Decades ago, around age 6 or 7, I’d say, my sister and my parents and I were out on a lake in northern Ontario. We were in our red canoe, my mom at the bow, my father in the stern, and my sister and I at the bottom on either side of the middle thwart.
We were all fishing, but since we were so young, my dad gave us kids rods without reels. We knew pretty much nothing about fishing, except that we should be quiet. Nemmy and I sat as still as we could, with our hooks dangling beneath the canoe, listening to the gentle “whirr” of my dad’s rod when he would cast.
Suddenly, there was a tug on my line. A mighty pull. I think I started to pull the rod up, but a second later, a shining body leapt out of the water and flashed in the sun. It landed with a great splash and my line went light. Gone was the fish − a pike, I should think − and gone was the hook.
And that was the last time I caught a fish.
I went fishing a few more times on family camping trips. And there was that deep-sea fishing experience in PEI the summer before grade 12, where everyone on the boat caught something. Except for me.
I was convinced that mighty northern pike had cursed me for trying to hook him. None of his fishy brethren would ever come near me again.
These past 6 months have been very heavy for me as Michael and I begin the process of separation and divorce. It has been an intense period for many reasons and I have had some very dark and broken days. Part of my strategy to redefine myself is to do things I have always wanted to do, but never have got around to. Last Saturday, for example, I went on a 6-hour solo hike up a mountain. I don’t think I’ve ever actually done that before.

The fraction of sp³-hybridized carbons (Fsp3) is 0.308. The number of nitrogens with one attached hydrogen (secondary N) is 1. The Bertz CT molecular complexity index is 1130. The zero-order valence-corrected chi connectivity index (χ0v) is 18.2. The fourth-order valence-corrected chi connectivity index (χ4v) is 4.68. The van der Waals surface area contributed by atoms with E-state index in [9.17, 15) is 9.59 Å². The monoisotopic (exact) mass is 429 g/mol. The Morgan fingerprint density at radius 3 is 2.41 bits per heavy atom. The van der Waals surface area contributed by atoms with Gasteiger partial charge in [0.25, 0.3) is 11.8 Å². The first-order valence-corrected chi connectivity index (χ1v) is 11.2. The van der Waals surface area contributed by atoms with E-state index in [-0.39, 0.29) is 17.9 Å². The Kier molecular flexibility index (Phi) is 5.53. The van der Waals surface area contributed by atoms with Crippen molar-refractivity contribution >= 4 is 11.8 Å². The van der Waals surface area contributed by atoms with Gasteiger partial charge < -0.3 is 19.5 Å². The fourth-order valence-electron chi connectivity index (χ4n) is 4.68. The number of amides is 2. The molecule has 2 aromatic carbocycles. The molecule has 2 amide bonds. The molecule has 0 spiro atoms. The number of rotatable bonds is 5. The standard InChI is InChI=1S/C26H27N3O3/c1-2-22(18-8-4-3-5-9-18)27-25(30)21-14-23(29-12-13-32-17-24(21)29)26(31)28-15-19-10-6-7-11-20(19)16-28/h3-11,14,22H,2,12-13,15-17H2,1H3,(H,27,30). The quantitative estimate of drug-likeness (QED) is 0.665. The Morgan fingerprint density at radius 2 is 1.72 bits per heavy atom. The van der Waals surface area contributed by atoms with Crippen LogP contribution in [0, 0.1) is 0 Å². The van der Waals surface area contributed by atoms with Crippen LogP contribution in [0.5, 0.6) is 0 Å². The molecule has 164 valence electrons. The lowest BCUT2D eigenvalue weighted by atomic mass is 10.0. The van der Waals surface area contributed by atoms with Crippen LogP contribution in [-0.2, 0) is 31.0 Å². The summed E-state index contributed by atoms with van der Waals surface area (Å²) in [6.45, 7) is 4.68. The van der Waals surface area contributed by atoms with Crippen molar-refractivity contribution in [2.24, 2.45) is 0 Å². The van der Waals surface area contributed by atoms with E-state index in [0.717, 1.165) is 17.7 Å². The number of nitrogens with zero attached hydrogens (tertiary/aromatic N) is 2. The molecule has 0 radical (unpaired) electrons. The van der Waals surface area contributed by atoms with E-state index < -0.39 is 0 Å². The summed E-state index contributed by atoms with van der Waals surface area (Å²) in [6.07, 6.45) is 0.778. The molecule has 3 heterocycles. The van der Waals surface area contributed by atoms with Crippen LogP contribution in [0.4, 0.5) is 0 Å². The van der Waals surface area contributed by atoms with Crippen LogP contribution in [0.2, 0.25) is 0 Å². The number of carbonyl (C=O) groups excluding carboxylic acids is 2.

Earlier this week, I contacted my friend Valery and asked her to take me fishing. And tonight we did just that.
We drove out the Hidden Lakes, a couple of which are stocked with rainbow trout and kokanee. Valery explained how to rig and bait my line for trout and showed me how to cast. She said that since it had been such a warm day, the fish might not actually come close enough to shore to bite, but we’d have a nice evening out, at least. Since I had no expectations, that was fine by me.
A wee 4-incher nibbled at Valery’s line early in the evening. After that, the fish were pretty quiet, though we enjoyed the company of a loon calling a few times, and a beaver and a muskrat showed up, as well. Valery would tell me little bits about fish behaviour in between casts, and I worked on getting my hook out a decent distance from shore.
And then suddenly, there was a tug on my line.
I wasn’t sure at first that it was a fish. Perhaps my hook was simply caught on an underground log. But the waters near the shore are clear and in moments, I could see the silver body of a rainbow trout fighting the pull of my line. Moments later, I had landed it on the shore.
Valery was every bit as delighted as I was. She showed me how to bleed it, and then she also showed me how to clean it properly. It was a female trout (Valery showed me the roe!) and 13 inches, so not huge, but a respectable size so everyone in the family can have a taste at dinner time tomorrow. We’d have taken a picture at the lake, but neither of us had a working picture-taking apparatus. So this kitchen shot will have to do, instead:
Thank you, Ms. Trout, for the gift of your life. Thank you for breaking the curse, and thank you for feeding my family.
And thanks to Valery for showing me the “ropes”.